An article in Forbes about Nobel prize winner Shuji Nakamura claims that anger is the mother of invention.  One might not compare the blue light emitting diodes he created that made possible every flat screen television to the crystal clear ice that has been popping up in premium drinks around Bourbon Country with heavy hitting brands like Maker’s Mark, Rabbit Hole, and Jim Beam, but the beginning of both stories is similar.

If you’ve been to a bourbon tasting lately, or have ordered a premium cocktail at places like Meta or 21c Hotel, you might have taken a moment to admire the “stunningly clear” luxury ice or even the bourbon’s brand that is seemingly “carved” into it. These rocks come from Kentucky Straight Ice, a small local business founded by Rich Finck.

Kentucky Straight Ice imprinted with Wild Turkey logo for a tasting event with Jimmy Russell on Brown Rooftop Garden.

Finck says the company was born out of his love for drinking bourbon on the rocks and the way his friends admonished him for it. He was out with his wife and friends for a Luke Bryan concert in 2015 in the aftermath of what many bourbon lovers will remember as “Pappygate” – about $100,000 in theft of the coveted brand’s barrels. His friends wanted to buy a flight of Pappy Van Winkle to try and each planned to throw in about $30 to share the flight of half-shots. Rich said he would do it if he could put it on ice, which led to outrage amongst his friends.

“About the time they were telling me they didn’t want my money, a guy came with an ice bucket and parted our group,” Finck recalled. “He went and dumped it in the ice vat, where it just dripped and dripped; it was gross. Who knows where that bucket came from? It could have been propping open the bathroom door. So, I admitted my friends were right. Who would want that ice in Pappy?”

“So, I sampled it warm. I don’t know what I expected it to do. I didn’t get taller or smaller.  It was just good bourbon. I was disappointed. I think I would have liked it better on ice. I think you should drink bourbon exactly how you want it.”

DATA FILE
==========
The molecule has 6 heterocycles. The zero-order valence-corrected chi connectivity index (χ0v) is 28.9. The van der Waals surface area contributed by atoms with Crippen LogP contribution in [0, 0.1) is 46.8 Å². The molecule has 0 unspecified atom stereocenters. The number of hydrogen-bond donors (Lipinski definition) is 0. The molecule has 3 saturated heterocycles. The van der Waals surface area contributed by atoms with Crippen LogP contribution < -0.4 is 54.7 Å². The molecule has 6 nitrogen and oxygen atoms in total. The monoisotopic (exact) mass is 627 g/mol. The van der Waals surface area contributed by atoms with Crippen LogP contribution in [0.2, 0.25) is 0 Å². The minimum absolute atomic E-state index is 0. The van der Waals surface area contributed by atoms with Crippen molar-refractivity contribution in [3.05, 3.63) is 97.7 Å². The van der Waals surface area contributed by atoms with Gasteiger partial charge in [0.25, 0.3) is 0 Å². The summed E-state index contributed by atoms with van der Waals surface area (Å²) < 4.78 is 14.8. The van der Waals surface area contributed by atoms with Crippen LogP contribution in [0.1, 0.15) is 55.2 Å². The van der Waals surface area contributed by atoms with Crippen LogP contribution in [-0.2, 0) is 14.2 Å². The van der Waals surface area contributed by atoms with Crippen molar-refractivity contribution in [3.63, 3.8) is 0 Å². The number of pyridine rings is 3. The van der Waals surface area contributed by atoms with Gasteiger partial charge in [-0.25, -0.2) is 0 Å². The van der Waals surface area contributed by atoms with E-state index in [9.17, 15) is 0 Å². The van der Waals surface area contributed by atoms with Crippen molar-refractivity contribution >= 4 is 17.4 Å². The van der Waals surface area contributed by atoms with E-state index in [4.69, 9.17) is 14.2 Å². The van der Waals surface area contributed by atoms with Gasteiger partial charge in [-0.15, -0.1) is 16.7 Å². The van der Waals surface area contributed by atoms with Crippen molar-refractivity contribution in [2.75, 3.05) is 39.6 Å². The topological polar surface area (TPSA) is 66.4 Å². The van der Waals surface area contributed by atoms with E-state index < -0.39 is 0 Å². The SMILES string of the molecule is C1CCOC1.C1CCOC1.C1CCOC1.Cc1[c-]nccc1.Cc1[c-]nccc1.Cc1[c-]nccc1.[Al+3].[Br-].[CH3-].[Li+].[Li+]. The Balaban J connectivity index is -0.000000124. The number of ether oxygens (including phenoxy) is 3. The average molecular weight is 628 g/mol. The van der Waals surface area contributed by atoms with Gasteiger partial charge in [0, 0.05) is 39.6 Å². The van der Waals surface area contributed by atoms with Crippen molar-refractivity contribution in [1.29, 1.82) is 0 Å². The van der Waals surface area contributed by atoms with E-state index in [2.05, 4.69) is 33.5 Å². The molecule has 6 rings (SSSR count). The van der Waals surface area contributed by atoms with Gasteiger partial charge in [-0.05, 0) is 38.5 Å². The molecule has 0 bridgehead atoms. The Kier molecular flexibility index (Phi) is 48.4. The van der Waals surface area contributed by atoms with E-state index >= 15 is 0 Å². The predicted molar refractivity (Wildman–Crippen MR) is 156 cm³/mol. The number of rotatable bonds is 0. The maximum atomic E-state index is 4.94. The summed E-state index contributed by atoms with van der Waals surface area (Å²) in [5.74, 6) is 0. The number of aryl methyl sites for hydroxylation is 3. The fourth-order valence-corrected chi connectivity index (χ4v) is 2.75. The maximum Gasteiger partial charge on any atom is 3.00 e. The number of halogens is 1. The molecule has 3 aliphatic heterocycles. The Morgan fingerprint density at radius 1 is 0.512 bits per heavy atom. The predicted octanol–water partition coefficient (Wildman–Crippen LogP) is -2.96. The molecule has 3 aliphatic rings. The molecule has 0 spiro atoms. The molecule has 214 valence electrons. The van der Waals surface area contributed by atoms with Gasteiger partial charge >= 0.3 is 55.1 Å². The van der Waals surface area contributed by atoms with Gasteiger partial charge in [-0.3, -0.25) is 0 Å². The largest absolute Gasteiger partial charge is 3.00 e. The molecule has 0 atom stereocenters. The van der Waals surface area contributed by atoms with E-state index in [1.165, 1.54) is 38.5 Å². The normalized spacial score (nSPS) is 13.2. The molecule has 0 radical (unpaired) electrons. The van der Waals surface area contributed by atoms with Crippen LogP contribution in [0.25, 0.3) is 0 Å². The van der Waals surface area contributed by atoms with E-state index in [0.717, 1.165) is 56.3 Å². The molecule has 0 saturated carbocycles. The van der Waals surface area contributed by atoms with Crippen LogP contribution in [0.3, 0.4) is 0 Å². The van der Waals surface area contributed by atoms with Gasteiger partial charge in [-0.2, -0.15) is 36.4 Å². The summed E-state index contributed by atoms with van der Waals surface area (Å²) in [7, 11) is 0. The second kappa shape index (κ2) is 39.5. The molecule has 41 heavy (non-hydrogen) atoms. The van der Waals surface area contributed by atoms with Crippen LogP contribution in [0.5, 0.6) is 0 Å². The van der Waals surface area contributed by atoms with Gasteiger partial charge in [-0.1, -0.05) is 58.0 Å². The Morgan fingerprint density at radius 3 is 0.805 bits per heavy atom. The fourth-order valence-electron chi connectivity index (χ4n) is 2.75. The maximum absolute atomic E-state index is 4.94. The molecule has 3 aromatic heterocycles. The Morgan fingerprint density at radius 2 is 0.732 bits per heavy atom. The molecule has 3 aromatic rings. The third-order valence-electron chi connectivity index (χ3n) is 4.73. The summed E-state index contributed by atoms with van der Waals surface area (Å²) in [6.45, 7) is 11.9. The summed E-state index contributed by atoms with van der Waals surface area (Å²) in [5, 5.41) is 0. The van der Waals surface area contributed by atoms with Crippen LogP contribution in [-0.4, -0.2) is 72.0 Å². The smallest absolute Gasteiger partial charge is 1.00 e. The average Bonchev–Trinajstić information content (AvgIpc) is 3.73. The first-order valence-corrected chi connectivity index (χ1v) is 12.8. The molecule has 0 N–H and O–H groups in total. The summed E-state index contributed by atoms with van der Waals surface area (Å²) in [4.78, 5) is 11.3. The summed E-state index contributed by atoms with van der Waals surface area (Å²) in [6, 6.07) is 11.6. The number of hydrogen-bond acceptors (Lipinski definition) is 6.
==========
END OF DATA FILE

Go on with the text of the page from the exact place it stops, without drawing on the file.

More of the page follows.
“I think you should drink bourbon exactly how you want it.”

He may have admitted defeat in the moment, but he went home and started a note file on his phone, making arguments for why his love for bourbon on the rocks could be a viable business.

This business would work because no one is doing it.

This business would work because this is Bourbon Country.

This business would work because…..

The list grew until it pushed him into research. Finck referred to pop psychology writer Malcom Gladwell’s rule that says you have to do 10,000 hours of work to become world class in a field, and that’s what Finck set out to do. He spent hours upon hours and many late nights at his computer, researching everything he could about premium ice. He toured a facility in Chicago. He interviewed people. He discovered he was not the first to think of distilling premium ice, but that he was the first to offer it in Kentucky – and the first to use limestone water, the very DNA of bourbon.

As his frustration with his friends grew into a vision, Finck planned to leave his job at Samsung, where he was 16th in the country for sales. He began to put away all of his bonuses to launch his company, but his friends thought he was nuts.

“My friend said to me,’You have a one-year old daughter ,and you’re leaving a great paying job. Being a semi-professional alcoholic doesn’t give you the right to start a business in the bourbon industry,’” Finck said,  relaying the joke with a laugh.

But he says he knew the company has to exist. His financial adviser told him to create and plan his budget twice and, when he got to a point where he thought he couldn’t spend any more, double it. So, he did, and then he began to trade his life savings for pieced together second hand kitchen equipment, an ice maker, a chainsaw with FDA approved soy lubrication, an engine hoist, a band saw and a giant freezer among other tools. He made the transition to working Kentucky Straight Ice full time last fall, and his transformation from tech nerd to ice nerd was complete.


Finck’s sense of humor made apparent in his work space.

The Ice Process

While making the transition, Finck befriended Eugene Bell, who teaches at Sullivan University and has been sculpting ice since the 80s. The two ran a test market out of Sullivan to see if bars would buy the ice. After giving away tons of free ice, Finck found his first customers: Mr. Lee’s Lounge and Rabbit Hole.

The company now operates out of a humble commercial space with just enough room for Finck to do what he needs to, and there is absolutely no automation. Water spends four days in the ice maker, which keeps the water moving. The movement is what causes bubbles and impurities to rise to the top, where they can be removed. Then, Finck uses an engine hoist to remove the 300 lb block of ice to the freezer, where it is stored (on the floor for sculptures and on shelves for drink rocks.) Then that block of ice will be cut up and carved using the chainsaw, a bandsaw, and shaped with aluminum and other tools. Rich has a row of different types of bar glasses sitting near his workspace to make sure he can accommodate the various sizes of diamonds, cubes, spheres, skinny Tom Collins ice sticks or even cubes encasing edible flowers that a client may want. The rocks are stored in plastic bags, because they will need to tempur at the bar before being put into a drink or they will spider crack.